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The starting point for this post is this question and the behaviour of the poster.

The person is clearly stressed and is starting to become irritated. The reason behind their stressful situation is unknown. But if the person is kept within the "stress region", things are not going to become better for them.

Of course, there is always the danger for someone to "play the game". I do not have a citation for this, but I feel that this might be something innate.

In toddlers for example, there is something called "Planned Ignoring" where, the carer figure ignores a behaviour of the child that the child uses to grab attention or achieve a goal. In that situation, there is something called the "Escalation trap". The carer gets irritated because they perceive this action from the child as "pre-planned", so they become firmer, the child then escalates their behaviour which leads the parent to either escalate or "give in". (So what I am referring to "the game" here, is someone pretending to be distressed to get what they are after. Note here, I am not saying that they do it consciously, that they are evil.)

In our language this is called positive feedback. "Planned Ignoring" is negative feedback. It discourages a specific behaviour and avoids escalating things further, out of a region where both the carer and the child can be cooperative.

For one reason or another, these things are hard-wired inside us. And sometimes we cannot escape them.

Some of this stuff, you come across because of work. Some others, because of mistakes. While we learn from mistakes, sometimes it is impossible to correct mistakes (in an "undo" kind of way. There is always time for self improvement of course).

Clearly, this board involves human interaction. But I am not sure how much we are "trained" to recognise positive from negative stress. All learning involves stress. But there might be other things, around the learning that push someone to a region where they will completely shutdown or revert to a learned behaviour.

But looking around, I could not find a "course" or a resource about learning some of this stuff for adults in a practical and concise way.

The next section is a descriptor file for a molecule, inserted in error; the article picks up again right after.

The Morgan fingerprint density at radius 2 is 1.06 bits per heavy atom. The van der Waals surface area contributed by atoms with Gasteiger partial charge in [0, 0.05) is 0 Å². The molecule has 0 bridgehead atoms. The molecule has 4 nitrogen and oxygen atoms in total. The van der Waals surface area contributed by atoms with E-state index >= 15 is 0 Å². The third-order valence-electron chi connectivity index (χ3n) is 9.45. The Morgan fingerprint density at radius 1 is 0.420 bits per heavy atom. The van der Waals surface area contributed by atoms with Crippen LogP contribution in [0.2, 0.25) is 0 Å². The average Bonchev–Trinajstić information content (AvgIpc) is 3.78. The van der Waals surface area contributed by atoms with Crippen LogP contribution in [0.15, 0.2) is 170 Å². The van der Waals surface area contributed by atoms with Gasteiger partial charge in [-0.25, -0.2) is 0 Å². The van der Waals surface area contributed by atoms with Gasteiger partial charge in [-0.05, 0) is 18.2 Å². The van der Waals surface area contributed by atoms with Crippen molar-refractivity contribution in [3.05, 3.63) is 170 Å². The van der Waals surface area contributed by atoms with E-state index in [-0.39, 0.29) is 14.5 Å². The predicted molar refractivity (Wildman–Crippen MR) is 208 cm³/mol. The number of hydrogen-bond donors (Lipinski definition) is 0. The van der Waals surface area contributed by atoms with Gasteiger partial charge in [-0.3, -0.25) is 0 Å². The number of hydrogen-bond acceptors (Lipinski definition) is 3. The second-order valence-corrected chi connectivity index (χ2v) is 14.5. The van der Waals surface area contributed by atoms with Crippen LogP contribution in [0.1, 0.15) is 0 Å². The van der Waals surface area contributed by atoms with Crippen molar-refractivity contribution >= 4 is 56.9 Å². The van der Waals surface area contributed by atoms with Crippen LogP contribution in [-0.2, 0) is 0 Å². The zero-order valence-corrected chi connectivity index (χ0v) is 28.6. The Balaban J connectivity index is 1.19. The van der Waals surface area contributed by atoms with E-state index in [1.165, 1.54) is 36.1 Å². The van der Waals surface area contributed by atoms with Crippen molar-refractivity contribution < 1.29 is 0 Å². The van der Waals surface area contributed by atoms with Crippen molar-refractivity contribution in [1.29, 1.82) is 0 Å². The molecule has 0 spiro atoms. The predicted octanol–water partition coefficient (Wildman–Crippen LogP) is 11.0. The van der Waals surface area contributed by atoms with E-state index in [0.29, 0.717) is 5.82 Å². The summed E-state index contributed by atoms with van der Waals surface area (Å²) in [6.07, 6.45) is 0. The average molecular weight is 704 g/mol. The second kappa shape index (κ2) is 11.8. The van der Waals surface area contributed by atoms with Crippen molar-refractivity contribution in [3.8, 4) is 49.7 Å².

Does anyone know of such courses or resources?

I could find this guide for example that is very usefull, but I am not sure if it is comprehensive enough.

What do you guys think?

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  • $\begingroup$ When you mix in various cultures and different personality types this becomes a very tall order. $\endgroup$ – Cedron Dawg Nov 10 '18 at 14:28
  • $\begingroup$ Honestly, I found your modeling of the problem to yield a more complex situation than necessary... So someone wants a full answer to his question (homework or s.t. else). Good; if anyone wants to answer, then no problem. If anyone does not want to answer; no problem either. OP has no right to complain for this... Hence, I find the stress argument a little unnecessary here. We're not technical-customer service... I hope I understood it correct. $\endgroup$ – Fat32 Nov 10 '18 at 23:10
  • $\begingroup$ @Fat32 The bit that is relevant to the post is the "...has no right to complain...". The OP can complain. Even if they appear to someone to be crossing a line, they can take this option. This post is about moving from "...they have no right..." to "what do 'I' do with this?". I would not see "us" in a "customer service" role, but more of a mentor's role. That level of interaction I have in mind when thinking about taking into account the stress of the "other side". $\endgroup$ – A_A Nov 11 '18 at 12:30
  • $\begingroup$ @CedronDawg I agree, it is a challenge with teams in general. $\endgroup$ – A_A Nov 11 '18 at 12:31
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    $\begingroup$ @A_A yes mentor is better. And I believe mentors in general do not much welcome immature objections from their pupils... ;-)) Obviously OP can complain even if he does not have the right to do so. In such a case, simply ignore. Or if you wish just indicate this to OP. So my choice is to ignore in general... $\endgroup$ – Fat32 Nov 11 '18 at 14:11
  • $\begingroup$ @Fat32 I don't know about what is generally "welcome" and what is not, this is up to the people involved and the situation. Thanks for offering a resolution. I am going to leave this here and if I (or anyone else) find anything more relevant, I will just post it back here. All the best. $\endgroup$ – A_A Nov 11 '18 at 20:29

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